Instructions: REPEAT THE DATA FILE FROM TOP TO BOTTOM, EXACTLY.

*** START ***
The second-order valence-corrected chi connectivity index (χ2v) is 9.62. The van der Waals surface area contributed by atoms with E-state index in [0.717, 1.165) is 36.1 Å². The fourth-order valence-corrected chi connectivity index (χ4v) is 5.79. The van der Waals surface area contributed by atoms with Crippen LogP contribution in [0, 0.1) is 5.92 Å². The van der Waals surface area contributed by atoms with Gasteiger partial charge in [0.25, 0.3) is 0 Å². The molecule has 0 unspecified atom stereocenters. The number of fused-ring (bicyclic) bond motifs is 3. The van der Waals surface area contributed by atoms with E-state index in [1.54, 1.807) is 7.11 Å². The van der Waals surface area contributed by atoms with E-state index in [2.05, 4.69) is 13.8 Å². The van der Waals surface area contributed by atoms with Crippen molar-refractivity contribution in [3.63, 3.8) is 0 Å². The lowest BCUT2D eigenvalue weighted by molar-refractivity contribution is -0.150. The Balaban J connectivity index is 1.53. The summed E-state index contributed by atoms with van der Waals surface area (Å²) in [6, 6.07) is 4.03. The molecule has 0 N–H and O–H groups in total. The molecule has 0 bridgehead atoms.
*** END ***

The second-order valence-corrected chi connectivity index (χ2v) is 9.62. The van der Waals surface area contributed by atoms with E-state index in [0.717, 1.165) is 36.1 Å². The fourth-order valence-corrected chi connectivity index (χ4v) is 5.79. The van der Waals surface area contributed by atoms with Crippen LogP contribution in [0, 0.1) is 5.92 Å². The van der Waals surface area contributed by atoms with Gasteiger partial charge in [0.25, 0.3) is 0 Å². The molecule has 0 unspecified atom stereocenters. The number of fused-ring (bicyclic) bond motifs is 3. The van der Waals surface area contributed by atoms with E-state index in [1.54, 1.807) is 7.11 Å². The van der Waals surface area contributed by atoms with E-state index in [2.05, 4.69) is 13.8 Å². The van der Waals surface area contributed by atoms with Crippen molar-refractivity contribution in [3.63, 3.8) is 0 Å². The lowest BCUT2D eigenvalue weighted by molar-refractivity contribution is -0.150. The Balaban J connectivity index is 1.53. The summed E-state index contributed by atoms with van der Waals surface area (Å²) in [6, 6.07) is 4.03. The molecule has 0 N–H and O–H groups in total. The molecule has 0 bridgehead atoms.